We reached the base camp early in the morning even though we almost froze. We were first there so we could enjoy the silence and magesty of the mountains alone. The funny thing is that you can barely see Everest from there, just the tip. It was still Everest base camp though. And we got there by ourselves. That day didn’t start very well. Although we wanted to reach Dzoghla on the way to Gokyo we got only to the next village as we got very sick. The rest of the day we spent in the hotel with diarrhea and buckets next to our beds. That’s what happens when you celebrate too much. Probably it was the water though. Or the yak steak. We decided to rest the next day as well as we still weren’t able to hike. We still had our Chinese soups left so we ate them avoiding anything from the restaurant. After we got better we headed to Dughla where we had to start climbing again to get to Gokyo. On the way we met our mate Joel who accompanied us for few hours and then he headed back to Lukla. We, experienced trekkers with maps me application in our hand, accidentally took the most difficult trail that leads next to Cholatse lake and is covered with bush. The views were amazing though- no people, just mountains, lake and greenery. We finally got some piece if civilisation in Chola Pass resort where we stayed for the night.
The next day we reached Gokyo. After few hours of passing glacier we could see the blue water of the lake with enormous Gokyo peak above it. For one second I thought about climbing it but Callum and horrible wind convinced me to shut up. So after a coffee with milky water (no way you could get a real milk) we decided to go back towards Lukla. The trek that supposed to be easy didn’t really lead down but up so original 1 h to the next village took us 3. After 10 h of walking we found some lodge on the top of the mountain where almost dead we jumped to our beds. The next day was fortunately more relaxing when we reached Namche and finally had some ’normal’ food, a cup of coffee and internet. You don’t appreciate these things until you start travelling. The same goes with a good comfortable sleep, not being cold or simply having some privacy. We decided not to take a flight back from Lukla but hike for 3 more days and get a jeep in Salleri which is 7 times cheaper than a plane. In Namche we left snow peaks behind and continued our trek surrounded by trees in order to get to Jorsale where we spent the night. Next day we passed Lukla ready for new landscapes.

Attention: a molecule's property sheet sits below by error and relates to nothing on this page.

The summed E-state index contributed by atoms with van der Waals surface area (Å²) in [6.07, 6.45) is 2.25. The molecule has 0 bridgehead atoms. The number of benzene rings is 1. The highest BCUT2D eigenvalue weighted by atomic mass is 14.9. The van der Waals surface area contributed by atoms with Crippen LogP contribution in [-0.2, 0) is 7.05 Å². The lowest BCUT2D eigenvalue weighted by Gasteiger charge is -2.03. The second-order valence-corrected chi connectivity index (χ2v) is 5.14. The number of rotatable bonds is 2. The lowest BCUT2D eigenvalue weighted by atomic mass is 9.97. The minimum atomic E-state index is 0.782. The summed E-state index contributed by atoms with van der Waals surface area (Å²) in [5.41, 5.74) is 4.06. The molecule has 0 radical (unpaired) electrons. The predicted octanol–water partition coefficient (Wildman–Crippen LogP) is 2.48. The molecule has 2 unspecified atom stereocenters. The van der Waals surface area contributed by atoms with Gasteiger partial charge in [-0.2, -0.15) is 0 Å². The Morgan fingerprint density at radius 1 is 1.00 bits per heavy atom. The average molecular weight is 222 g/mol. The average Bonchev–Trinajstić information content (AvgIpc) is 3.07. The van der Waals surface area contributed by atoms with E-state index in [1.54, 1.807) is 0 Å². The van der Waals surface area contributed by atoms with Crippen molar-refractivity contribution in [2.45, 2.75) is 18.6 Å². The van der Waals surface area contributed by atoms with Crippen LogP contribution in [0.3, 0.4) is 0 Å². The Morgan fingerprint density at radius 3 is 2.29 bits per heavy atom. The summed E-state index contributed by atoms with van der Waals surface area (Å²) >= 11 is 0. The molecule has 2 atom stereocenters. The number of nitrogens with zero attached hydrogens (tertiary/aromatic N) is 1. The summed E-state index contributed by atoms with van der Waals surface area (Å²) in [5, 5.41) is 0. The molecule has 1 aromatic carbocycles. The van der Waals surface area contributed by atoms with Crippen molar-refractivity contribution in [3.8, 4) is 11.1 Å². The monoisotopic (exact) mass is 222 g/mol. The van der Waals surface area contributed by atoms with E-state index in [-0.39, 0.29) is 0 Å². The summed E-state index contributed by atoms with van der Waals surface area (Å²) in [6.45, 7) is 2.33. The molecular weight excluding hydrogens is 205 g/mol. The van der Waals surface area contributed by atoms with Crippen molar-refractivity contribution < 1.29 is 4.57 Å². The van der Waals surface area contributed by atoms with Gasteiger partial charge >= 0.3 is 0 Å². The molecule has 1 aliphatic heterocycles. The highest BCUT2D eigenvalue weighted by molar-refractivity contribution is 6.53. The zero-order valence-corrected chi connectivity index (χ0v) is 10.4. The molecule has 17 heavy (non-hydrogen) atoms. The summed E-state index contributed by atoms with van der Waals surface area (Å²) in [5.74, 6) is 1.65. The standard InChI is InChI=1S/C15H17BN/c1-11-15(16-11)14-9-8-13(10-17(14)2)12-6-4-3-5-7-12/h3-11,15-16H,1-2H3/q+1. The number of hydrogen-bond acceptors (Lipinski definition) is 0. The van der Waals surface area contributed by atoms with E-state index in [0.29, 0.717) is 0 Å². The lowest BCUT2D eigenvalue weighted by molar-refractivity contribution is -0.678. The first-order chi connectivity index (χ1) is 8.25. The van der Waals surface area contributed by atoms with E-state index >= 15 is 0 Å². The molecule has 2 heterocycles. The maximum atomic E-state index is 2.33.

The trail was very different from the main Everest trek. No tourists and disturbing yaks, tiny villages, rice fields, peace and silence. In Surke where we found a nice lodge we met our Israeli friends from Gorakshep. So happy to have company again we didn’t think how it would end. Anyway, we continued the rest of the trek with them, everyone with their own pace. We stopped in beautiful Kharikola where we had a huge Dal bhat feast and few yaniv rounds. We had to forget about a nice walk down to Salleri as the trail contained probably more ups and downs than Everest trek. The people were much nicer though and we felt more welcome there. After a quite steep hike we spent a night in Taksindu where we met some other travellers. I don’t know what made the owner being so strict about Dal bhat portions (in Nepal you always get a refill) and changing the prices in the morning but we definitely had to be careful with him. The third day of the trek we got to Salleri where we booked jeeps for the next day. Even though our lodge was very small the family was wonderful and provided us the best end of Himalayan trek. It’s always sad to leave some place if you don’t know when you will be back. And even if I really wanted to come back to civilisation I felt sad leaving the place where time froze and the rhythm of life is much more peaceful.
At 4 am we gathered in front of the office waiting for jeeps. We supposed to go to Kathmandu altogether in one jeep with Israelis. Unfortunately, in the end they decided they would go alone as 8 would be more comfortable so while we were ready to go they told us to go to another jeep full of Nepalese. No goodbye, sorry, nothing. Just simple ‘fuck off, we had some fun and now you can go’. Very disappointing after so many days spent together but at least we got a lesson. Never travel with single nationality groups, especially Israelis. They care only about themselves. After about 14 hours of crushing our asses on holley roads we got to Kathmandu where we immediately started to miss fresh and clear air of the mountains.